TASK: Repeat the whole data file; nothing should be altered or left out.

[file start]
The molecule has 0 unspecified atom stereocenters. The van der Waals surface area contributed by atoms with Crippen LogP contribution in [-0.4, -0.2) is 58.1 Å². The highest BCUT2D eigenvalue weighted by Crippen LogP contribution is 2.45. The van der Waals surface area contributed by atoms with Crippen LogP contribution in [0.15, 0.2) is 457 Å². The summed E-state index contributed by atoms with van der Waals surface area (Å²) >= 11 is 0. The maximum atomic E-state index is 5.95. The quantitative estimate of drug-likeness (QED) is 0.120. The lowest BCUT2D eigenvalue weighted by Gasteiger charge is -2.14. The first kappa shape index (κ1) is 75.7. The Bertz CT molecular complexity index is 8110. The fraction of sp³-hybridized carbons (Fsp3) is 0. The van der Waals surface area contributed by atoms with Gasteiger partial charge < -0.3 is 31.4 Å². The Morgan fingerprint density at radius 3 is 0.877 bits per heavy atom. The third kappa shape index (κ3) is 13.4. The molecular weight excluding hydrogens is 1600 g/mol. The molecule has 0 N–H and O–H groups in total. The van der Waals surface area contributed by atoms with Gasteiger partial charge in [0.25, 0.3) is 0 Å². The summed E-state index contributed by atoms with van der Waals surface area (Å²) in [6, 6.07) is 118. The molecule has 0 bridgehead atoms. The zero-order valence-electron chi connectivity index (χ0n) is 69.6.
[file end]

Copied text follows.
The molecule has 0 unspecified atom stereocenters. The van der Waals surface area contributed by atoms with Crippen LogP contribution in [-0.4, -0.2) is 58.1 Å². The highest BCUT2D eigenvalue weighted by Crippen LogP contribution is 2.45. The van der Waals surface area contributed by atoms with Crippen LogP contribution in [0.15, 0.2) is 457 Å². The summed E-state index contributed by atoms with van der Waals surface area (Å²) >= 11 is 0. The maximum atomic E-state index is 5.95. The quantitative estimate of drug-likeness (QED) is 0.120. The lowest BCUT2D eigenvalue weighted by Gasteiger charge is -2.14. The first kappa shape index (κ1) is 75.7. The Bertz CT molecular complexity index is 8110. The fraction of sp³-hybridized carbons (Fsp3) is 0. The van der Waals surface area contributed by atoms with Gasteiger partial charge < -0.3 is 31.4 Å². The Morgan fingerprint density at radius 3 is 0.877 bits per heavy atom. The third kappa shape index (κ3) is 13.4. The molecular weight excluding hydrogens is 1600 g/mol. The molecule has 0 N–H and O–H groups in total. The van der Waals surface area contributed by atoms with Gasteiger partial charge in [0.25, 0.3) is 0 Å². The summed E-state index contributed by atoms with van der Waals surface area (Å²) in [6, 6.07) is 118. The molecule has 0 bridgehead atoms. The zero-order valence-electron chi connectivity index (χ0n) is 69.6.